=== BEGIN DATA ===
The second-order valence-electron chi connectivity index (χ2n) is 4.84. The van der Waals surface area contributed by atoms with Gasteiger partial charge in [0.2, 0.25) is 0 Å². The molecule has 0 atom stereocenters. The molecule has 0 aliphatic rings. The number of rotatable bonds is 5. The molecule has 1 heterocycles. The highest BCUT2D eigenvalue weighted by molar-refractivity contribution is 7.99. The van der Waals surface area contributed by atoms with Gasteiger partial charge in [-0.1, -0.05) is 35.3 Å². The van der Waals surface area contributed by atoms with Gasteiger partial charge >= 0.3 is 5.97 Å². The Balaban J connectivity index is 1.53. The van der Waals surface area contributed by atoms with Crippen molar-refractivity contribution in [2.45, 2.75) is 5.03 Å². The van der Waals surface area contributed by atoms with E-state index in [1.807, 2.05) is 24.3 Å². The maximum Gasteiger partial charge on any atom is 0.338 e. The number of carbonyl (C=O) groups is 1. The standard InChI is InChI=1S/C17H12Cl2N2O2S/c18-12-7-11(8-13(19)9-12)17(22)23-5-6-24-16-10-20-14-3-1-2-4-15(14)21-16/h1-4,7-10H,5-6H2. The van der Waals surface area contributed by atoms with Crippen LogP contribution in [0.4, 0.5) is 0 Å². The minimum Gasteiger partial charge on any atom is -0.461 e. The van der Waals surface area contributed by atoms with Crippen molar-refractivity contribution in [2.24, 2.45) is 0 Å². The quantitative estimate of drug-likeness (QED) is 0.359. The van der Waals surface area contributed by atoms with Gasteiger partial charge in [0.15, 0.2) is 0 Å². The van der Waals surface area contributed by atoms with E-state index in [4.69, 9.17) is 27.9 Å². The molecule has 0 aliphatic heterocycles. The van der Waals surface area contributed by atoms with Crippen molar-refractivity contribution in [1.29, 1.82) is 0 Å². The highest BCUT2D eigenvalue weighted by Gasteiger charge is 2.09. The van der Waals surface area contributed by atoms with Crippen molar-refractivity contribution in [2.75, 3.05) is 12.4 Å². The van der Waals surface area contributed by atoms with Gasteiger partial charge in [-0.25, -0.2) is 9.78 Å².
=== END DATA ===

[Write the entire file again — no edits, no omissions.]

The second-order valence-electron chi connectivity index (χ2n) is 4.84. The van der Waals surface area contributed by atoms with Gasteiger partial charge in [0.2, 0.25) is 0 Å². The molecule has 0 atom stereocenters. The molecule has 0 aliphatic rings. The number of rotatable bonds is 5. The molecule has 1 heterocycles. The highest BCUT2D eigenvalue weighted by molar-refractivity contribution is 7.99. The van der Waals surface area contributed by atoms with Gasteiger partial charge in [-0.1, -0.05) is 35.3 Å². The van der Waals surface area contributed by atoms with Gasteiger partial charge >= 0.3 is 5.97 Å². The Balaban J connectivity index is 1.53. The van der Waals surface area contributed by atoms with Crippen molar-refractivity contribution in [2.45, 2.75) is 5.03 Å². The van der Waals surface area contributed by atoms with E-state index in [1.807, 2.05) is 24.3 Å². The maximum Gasteiger partial charge on any atom is 0.338 e. The number of carbonyl (C=O) groups is 1. The standard InChI is InChI=1S/C17H12Cl2N2O2S/c18-12-7-11(8-13(19)9-12)17(22)23-5-6-24-16-10-20-14-3-1-2-4-15(14)21-16/h1-4,7-10H,5-6H2. The van der Waals surface area contributed by atoms with Crippen LogP contribution in [0.4, 0.5) is 0 Å². The minimum Gasteiger partial charge on any atom is -0.461 e. The van der Waals surface area contributed by atoms with Crippen molar-refractivity contribution in [2.24, 2.45) is 0 Å². The quantitative estimate of drug-likeness (QED) is 0.359. The van der Waals surface area contributed by atoms with Gasteiger partial charge in [0.15, 0.2) is 0 Å². The van der Waals surface area contributed by atoms with E-state index in [4.69, 9.17) is 27.9 Å². The molecule has 0 aliphatic heterocycles. The van der Waals surface area contributed by atoms with Crippen molar-refractivity contribution in [1.29, 1.82) is 0 Å². The highest BCUT2D eigenvalue weighted by Gasteiger charge is 2.09. The van der Waals surface area contributed by atoms with Crippen molar-refractivity contribution in [2.75, 3.05) is 12.4 Å². The van der Waals surface area contributed by atoms with Gasteiger partial charge in [-0.25, -0.2) is 9.78 Å².